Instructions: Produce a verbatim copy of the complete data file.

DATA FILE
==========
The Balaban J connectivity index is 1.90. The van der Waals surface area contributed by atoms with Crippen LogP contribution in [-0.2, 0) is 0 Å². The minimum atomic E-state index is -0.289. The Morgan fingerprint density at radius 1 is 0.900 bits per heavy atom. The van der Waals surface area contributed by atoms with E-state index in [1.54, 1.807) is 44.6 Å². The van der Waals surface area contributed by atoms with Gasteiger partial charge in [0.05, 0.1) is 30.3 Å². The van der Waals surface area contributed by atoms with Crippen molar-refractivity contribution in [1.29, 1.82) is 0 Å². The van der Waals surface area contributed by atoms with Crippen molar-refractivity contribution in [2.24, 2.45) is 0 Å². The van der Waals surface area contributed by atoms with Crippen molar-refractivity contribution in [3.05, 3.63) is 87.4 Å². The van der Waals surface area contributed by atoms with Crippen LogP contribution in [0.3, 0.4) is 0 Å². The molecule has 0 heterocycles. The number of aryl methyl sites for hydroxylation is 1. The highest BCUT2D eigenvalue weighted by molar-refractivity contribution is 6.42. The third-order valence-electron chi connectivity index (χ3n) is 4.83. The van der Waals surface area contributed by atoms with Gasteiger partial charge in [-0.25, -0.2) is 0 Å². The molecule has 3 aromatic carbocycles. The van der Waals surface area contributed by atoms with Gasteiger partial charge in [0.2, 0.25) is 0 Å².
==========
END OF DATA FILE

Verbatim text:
The Balaban J connectivity index is 1.90. The van der Waals surface area contributed by atoms with Crippen LogP contribution in [-0.2, 0) is 0 Å². The minimum atomic E-state index is -0.289. The Morgan fingerprint density at radius 1 is 0.900 bits per heavy atom. The van der Waals surface area contributed by atoms with E-state index in [1.54, 1.807) is 44.6 Å². The van der Waals surface area contributed by atoms with Gasteiger partial charge in [0.05, 0.1) is 30.3 Å². The van der Waals surface area contributed by atoms with Crippen molar-refractivity contribution in [1.29, 1.82) is 0 Å². The van der Waals surface area contributed by atoms with Crippen molar-refractivity contribution in [2.24, 2.45) is 0 Å². The van der Waals surface area contributed by atoms with Crippen molar-refractivity contribution in [3.05, 3.63) is 87.4 Å². The van der Waals surface area contributed by atoms with Crippen LogP contribution in [0.3, 0.4) is 0 Å². The molecule has 0 heterocycles. The number of aryl methyl sites for hydroxylation is 1. The highest BCUT2D eigenvalue weighted by molar-refractivity contribution is 6.42. The third-order valence-electron chi connectivity index (χ3n) is 4.83. The van der Waals surface area contributed by atoms with Gasteiger partial charge in [-0.25, -0.2) is 0 Å². The molecule has 3 aromatic carbocycles. The van der Waals surface area contributed by atoms with Gasteiger partial charge in [0.2, 0.25) is 0 Å².